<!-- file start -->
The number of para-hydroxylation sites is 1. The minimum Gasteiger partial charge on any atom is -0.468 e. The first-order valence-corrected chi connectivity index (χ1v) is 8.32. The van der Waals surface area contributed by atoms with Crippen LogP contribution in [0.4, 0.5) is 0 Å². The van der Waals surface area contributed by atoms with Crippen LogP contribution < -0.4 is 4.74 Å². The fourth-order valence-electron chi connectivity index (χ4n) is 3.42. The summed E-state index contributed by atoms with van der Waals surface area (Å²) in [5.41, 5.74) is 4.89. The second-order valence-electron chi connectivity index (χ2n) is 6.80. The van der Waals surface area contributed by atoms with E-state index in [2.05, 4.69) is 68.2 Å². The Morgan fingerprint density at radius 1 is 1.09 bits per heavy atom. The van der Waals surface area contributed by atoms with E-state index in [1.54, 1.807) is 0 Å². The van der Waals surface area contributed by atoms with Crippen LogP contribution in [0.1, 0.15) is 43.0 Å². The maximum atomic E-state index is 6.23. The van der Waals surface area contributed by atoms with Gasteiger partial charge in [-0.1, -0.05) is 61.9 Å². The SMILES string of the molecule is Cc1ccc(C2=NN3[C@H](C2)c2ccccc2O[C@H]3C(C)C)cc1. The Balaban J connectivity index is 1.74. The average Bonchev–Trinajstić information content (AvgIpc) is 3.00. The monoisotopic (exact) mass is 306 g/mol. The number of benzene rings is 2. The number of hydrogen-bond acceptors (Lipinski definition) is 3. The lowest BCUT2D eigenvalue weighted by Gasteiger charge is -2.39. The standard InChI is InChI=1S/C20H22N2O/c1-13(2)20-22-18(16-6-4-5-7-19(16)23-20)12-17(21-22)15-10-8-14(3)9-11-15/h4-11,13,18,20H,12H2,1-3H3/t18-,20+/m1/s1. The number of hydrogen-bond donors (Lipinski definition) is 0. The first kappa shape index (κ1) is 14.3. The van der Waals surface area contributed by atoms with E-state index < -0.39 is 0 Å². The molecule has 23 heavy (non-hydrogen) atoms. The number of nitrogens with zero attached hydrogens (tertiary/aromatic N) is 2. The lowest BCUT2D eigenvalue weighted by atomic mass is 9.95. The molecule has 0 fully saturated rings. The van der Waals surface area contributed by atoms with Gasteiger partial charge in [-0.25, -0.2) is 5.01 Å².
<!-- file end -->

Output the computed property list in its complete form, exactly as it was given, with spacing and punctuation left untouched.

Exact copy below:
The number of para-hydroxylation sites is 1. The minimum Gasteiger partial charge on any atom is -0.468 e. The first-order valence-corrected chi connectivity index (χ1v) is 8.32. The van der Waals surface area contributed by atoms with Crippen LogP contribution in [0.4, 0.5) is 0 Å². The van der Waals surface area contributed by atoms with Crippen LogP contribution < -0.4 is 4.74 Å². The fourth-order valence-electron chi connectivity index (χ4n) is 3.42. The summed E-state index contributed by atoms with van der Waals surface area (Å²) in [5.41, 5.74) is 4.89. The second-order valence-electron chi connectivity index (χ2n) is 6.80. The van der Waals surface area contributed by atoms with E-state index in [2.05, 4.69) is 68.2 Å². The Morgan fingerprint density at radius 1 is 1.09 bits per heavy atom. The van der Waals surface area contributed by atoms with E-state index in [1.54, 1.807) is 0 Å². The van der Waals surface area contributed by atoms with Crippen LogP contribution in [0.1, 0.15) is 43.0 Å². The maximum atomic E-state index is 6.23. The van der Waals surface area contributed by atoms with Gasteiger partial charge in [-0.1, -0.05) is 61.9 Å². The SMILES string of the molecule is Cc1ccc(C2=NN3[C@H](C2)c2ccccc2O[C@H]3C(C)C)cc1. The Balaban J connectivity index is 1.74. The average Bonchev–Trinajstić information content (AvgIpc) is 3.00. The monoisotopic (exact) mass is 306 g/mol. The number of benzene rings is 2. The number of hydrogen-bond acceptors (Lipinski definition) is 3. The lowest BCUT2D eigenvalue weighted by Gasteiger charge is -2.39. The standard InChI is InChI=1S/C20H22N2O/c1-13(2)20-22-18(16-6-4-5-7-19(16)23-20)12-17(21-22)15-10-8-14(3)9-11-15/h4-11,13,18,20H,12H2,1-3H3/t18-,20+/m1/s1. The number of hydrogen-bond donors (Lipinski definition) is 0. The first kappa shape index (κ1) is 14.3. The van der Waals surface area contributed by atoms with E-state index < -0.39 is 0 Å². The molecule has 23 heavy (non-hydrogen) atoms. The number of nitrogens with zero attached hydrogens (tertiary/aromatic N) is 2. The lowest BCUT2D eigenvalue weighted by atomic mass is 9.95. The molecule has 0 fully saturated rings. The van der Waals surface area contributed by atoms with Gasteiger partial charge in [-0.25, -0.2) is 5.01 Å².